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Data Protection deal is a setback for Europe’s digital economy

The political deal struck on Europe’s future data protection law is bad news for consumers and for businesses. IAB Europe raises concerns about the political agreement on Europe’s future data protection law.

European institutions have been quick to call the deal on Europe’s future data protection law ‘a major step towards a Digital Single Market’, or claim that Europeans will continue to be able to ‘enjoy all the services and opportunities of a Digital Single Market.’

“The data protection deal is a triumph of populist rhetoric over common sense.” said Townsend Feehan, CEO of IAB Europe. “On the Internet, as elsewhere in life, there is no such thing as a free lunch. The value that EU consumers are currently able enjoy in the form of free or low-cost online services needs to be paid for somehow.”

The new law fails to recognise that not all data are the same. This threatens Europe’s vibrant online advertising industry because it raises serious concerns about the possibility for companies to continue processing low-risk pseudonymous data. Advertising is the growth engine of the Internet, funding the majority of media and services that EU citizens have access to at little or no cost today.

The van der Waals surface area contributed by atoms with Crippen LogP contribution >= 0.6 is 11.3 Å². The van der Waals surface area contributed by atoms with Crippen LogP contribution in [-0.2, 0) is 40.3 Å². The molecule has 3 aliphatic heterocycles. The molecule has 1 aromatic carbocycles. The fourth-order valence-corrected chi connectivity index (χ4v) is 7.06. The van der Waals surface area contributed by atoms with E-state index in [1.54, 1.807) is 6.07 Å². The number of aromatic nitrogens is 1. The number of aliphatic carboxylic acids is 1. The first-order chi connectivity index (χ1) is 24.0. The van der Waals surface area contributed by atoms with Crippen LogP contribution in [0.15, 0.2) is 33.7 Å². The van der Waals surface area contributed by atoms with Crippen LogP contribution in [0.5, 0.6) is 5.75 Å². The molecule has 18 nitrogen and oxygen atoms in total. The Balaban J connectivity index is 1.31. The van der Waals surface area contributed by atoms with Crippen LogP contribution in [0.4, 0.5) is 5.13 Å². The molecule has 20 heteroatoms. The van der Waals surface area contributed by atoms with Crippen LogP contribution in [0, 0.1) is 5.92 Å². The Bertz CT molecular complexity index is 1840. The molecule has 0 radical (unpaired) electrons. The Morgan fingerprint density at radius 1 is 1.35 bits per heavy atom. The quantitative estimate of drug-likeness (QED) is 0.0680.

“This will hurt European media already reeling from their transition to digital,” said Allan Sørensen, IAB Europe board member. “Weakening the effectiveness of online media’s main source of income will also inevitably undermine media plurality and media independence in Europe.”

The agreed text is full of legal uncertainty, red tape and restrictions which will have the exact opposite result of making Europe ‘fit for the digital age’, as the supporters of the privacy deal struck yesterday claim they aim to do. Instead it will limit feasible business models and reduce the availability of information and services on the Internet.

“Legal uncertainty and big fines are a toxic cocktail, companies will have little choice but to impose annoying requests for consent every time a user accesses their website. Europe remains a regulatory minefield which means that new data-driven innovative services and products will continue to come to European consumers much later or not at all, and if they come they will be offered by more competitive companies.”

For more information, please contact Townsend Feehan (feehan@iabeurope.eu, tel. +32 478 275 074) or Allan Sørensen, IAB Europe board member and spokesperson on data protection issues for IAB Europe’s Policy Committee (as@danskemedier.dk, tel. +45 3397 4281).

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